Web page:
I don't eat a paleo diet, I'm just a saturophile. If it's saturated fat and it happens to come from a neolithic block of butter, that's fine by me. But I hadn't realised going paleo could be actively worse for your health than eating some version of the SAD. You can download Eric Trexler's thesis from here. Catchy title is:
"Paleolithic Diet is Associated With Unfavorable Changes to Blood Lipids in Healthy Subjects"
Some people may have noticed that I have minimal interest in blood lipid levels. I know people angst about them, but I've yet to be convinced that they have anything to do with heart disease other than as a surrogate for how much sugar you eat.
The thesis reports pre and post diet lipids but only gives end-of-paleo-diet food breakdown, and only the fat/saturated fat at that. Go figure. Guess they forgot to ask what folks were eating to have better lipids than their study diet was going to produce! Perhaps they had a defective crystal ball.
I've always viewed HDL as a surrogate for saturated fat intake. The sub population with the best HDL on pre diet lifestyle (around 82mmol/l) dropped it to around 69mmol/l on paleo diet plus exercise and weight loss. My assumption is that these folks actually dropped their saturated fat intake or increased their PUFA intake by so much that even the exercise induced rise in HDL and weight loss induced rise in HDL couldn't offset the fall in HDL induced by the study diet. Impressive.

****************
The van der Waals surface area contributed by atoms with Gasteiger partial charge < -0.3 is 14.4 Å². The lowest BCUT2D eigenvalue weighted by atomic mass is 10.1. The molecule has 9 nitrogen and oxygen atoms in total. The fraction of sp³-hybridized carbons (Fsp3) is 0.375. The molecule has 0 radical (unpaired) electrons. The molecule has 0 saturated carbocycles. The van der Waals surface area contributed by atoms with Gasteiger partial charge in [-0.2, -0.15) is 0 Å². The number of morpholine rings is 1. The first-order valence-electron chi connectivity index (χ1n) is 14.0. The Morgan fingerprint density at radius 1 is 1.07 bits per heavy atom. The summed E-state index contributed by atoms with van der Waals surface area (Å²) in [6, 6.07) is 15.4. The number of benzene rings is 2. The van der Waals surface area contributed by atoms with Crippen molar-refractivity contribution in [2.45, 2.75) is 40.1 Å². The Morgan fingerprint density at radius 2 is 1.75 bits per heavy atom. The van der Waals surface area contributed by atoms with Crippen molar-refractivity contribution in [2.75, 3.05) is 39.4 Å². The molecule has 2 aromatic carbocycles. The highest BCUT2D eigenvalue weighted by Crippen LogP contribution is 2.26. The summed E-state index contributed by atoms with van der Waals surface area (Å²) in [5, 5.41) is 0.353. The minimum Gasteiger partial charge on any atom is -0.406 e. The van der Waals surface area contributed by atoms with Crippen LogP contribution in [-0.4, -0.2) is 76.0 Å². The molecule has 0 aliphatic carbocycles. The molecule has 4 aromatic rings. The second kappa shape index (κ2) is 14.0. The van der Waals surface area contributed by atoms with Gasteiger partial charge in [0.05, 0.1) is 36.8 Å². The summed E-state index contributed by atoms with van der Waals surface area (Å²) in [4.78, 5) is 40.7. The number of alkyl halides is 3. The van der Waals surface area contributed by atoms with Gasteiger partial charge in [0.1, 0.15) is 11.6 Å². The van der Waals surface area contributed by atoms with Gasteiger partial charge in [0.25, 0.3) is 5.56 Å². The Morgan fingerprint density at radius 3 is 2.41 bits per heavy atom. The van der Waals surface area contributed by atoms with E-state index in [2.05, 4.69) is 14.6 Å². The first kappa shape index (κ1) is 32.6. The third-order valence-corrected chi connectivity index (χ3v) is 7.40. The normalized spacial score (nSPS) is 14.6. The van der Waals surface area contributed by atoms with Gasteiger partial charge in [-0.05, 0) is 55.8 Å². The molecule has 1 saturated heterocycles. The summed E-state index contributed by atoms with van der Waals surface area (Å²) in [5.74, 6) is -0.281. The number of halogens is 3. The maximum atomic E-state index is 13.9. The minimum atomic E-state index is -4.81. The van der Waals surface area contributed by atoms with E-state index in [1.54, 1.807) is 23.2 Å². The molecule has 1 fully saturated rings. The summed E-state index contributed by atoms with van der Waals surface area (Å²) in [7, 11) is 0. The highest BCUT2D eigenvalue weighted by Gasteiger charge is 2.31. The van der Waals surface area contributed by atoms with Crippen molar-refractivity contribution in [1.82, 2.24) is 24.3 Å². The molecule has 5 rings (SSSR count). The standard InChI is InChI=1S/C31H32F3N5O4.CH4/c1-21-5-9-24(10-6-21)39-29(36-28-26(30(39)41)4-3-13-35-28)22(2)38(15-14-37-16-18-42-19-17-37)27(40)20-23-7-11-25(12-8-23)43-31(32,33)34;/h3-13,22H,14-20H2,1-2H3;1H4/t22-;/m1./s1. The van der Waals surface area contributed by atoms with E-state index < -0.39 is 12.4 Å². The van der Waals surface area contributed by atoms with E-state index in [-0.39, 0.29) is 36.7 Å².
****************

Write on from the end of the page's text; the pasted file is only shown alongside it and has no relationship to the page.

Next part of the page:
Triglyceridess rose non significantly. I view trigs as a surrogate for sugar intake. You have to guess how much SAD high fructose corn syrup was replaced by paleo fruit. Or whether fruit juice [Peter vomits quietly in the corner] was allowed. Well, the trigs went up (slightly), not down... Gathering was good that day, every day, for 10 weeks!
OK, so what sort of a paleo diet was this? Quote:
"Subjects were advised to increase their consumption of lean meat [Peter vomits quietly in the corner again], fish, eggs, nuts, fruit, and vegetables and were instructed to strictly avoid all grains, dairy products, and legumes."
Obviously spuds appear to have been on the menu in paleoland and animal fat is the devil incarnate!
What was their source material for these well thought out recommendations? They were based on Eaton and Konnor's 1985 paper:
"Paleolithic nutrition. A consideration of its nature and current implications"
You can't get at the full text or even an abstract on line. Luckily Anna, over at Lifextension, fills in the details for us. She pasted a copy of her information over on ItsTheWoo's blog here, explaining both where Eaton got the data and pointing out the 2000 correction he published, amending his paleo fat intake estimates (upwards of course). I get a faint impression that Anna may not be best impressed by Eaton's ideas. Or by Taterism in general. BTW, did anyone run through the list of references? Given a year or two I might try one day, but perhaps just sticking with simple saturophilia might be easier.
I rather like Anna's commentary. I like her suggestion that Eaton's ideas seem uncomfortably influenced by politically correct beliefs aligned with the AHA's diet advice. Reading Trexler's thesis I was also struck that it could easily have been written by an AHA cardiologist. The naked fear of LDL cholesterol shines through the whole text.
My take home message is that if you are going to align your paleolithic diet advice with the AHA, people are going to get hurt.